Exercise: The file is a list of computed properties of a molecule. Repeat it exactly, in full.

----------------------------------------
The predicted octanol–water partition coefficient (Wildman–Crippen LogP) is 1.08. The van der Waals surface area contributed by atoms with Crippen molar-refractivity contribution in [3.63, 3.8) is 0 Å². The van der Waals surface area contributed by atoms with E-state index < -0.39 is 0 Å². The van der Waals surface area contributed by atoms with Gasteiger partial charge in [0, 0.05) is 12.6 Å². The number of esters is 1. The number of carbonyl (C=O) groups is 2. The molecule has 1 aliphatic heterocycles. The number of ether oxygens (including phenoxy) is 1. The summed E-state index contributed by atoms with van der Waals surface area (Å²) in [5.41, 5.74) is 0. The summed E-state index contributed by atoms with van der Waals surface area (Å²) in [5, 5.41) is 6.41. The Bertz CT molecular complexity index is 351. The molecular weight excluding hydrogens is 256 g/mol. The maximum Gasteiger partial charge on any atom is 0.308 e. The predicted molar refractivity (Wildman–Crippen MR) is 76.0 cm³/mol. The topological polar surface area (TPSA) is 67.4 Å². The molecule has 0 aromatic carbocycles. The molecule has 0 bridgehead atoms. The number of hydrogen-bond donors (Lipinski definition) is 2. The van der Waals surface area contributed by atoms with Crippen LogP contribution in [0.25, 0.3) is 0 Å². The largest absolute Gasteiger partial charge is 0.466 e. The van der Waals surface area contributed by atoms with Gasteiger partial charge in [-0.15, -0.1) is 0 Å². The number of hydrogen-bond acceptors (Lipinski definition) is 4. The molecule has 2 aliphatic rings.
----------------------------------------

The predicted octanol–water partition coefficient (Wildman–Crippen LogP) is 1.08. The van der Waals surface area contributed by atoms with Crippen molar-refractivity contribution in [3.63, 3.8) is 0 Å². The van der Waals surface area contributed by atoms with E-state index < -0.39 is 0 Å². The van der Waals surface area contributed by atoms with Gasteiger partial charge in [0, 0.05) is 12.6 Å². The number of esters is 1. The number of carbonyl (C=O) groups is 2. The molecule has 1 aliphatic heterocycles. The number of ether oxygens (including phenoxy) is 1. The summed E-state index contributed by atoms with van der Waals surface area (Å²) in [5.41, 5.74) is 0. The summed E-state index contributed by atoms with van der Waals surface area (Å²) in [5, 5.41) is 6.41. The Bertz CT molecular complexity index is 351. The molecular weight excluding hydrogens is 256 g/mol. The maximum Gasteiger partial charge on any atom is 0.308 e. The predicted molar refractivity (Wildman–Crippen MR) is 76.0 cm³/mol. The topological polar surface area (TPSA) is 67.4 Å². The molecule has 0 aromatic carbocycles. The molecule has 0 bridgehead atoms. The number of hydrogen-bond donors (Lipinski definition) is 2. The van der Waals surface area contributed by atoms with Crippen LogP contribution in [0.25, 0.3) is 0 Å². The largest absolute Gasteiger partial charge is 0.466 e. The van der Waals surface area contributed by atoms with Gasteiger partial charge in [-0.15, -0.1) is 0 Å². The number of hydrogen-bond acceptors (Lipinski definition) is 4. The molecule has 2 aliphatic rings.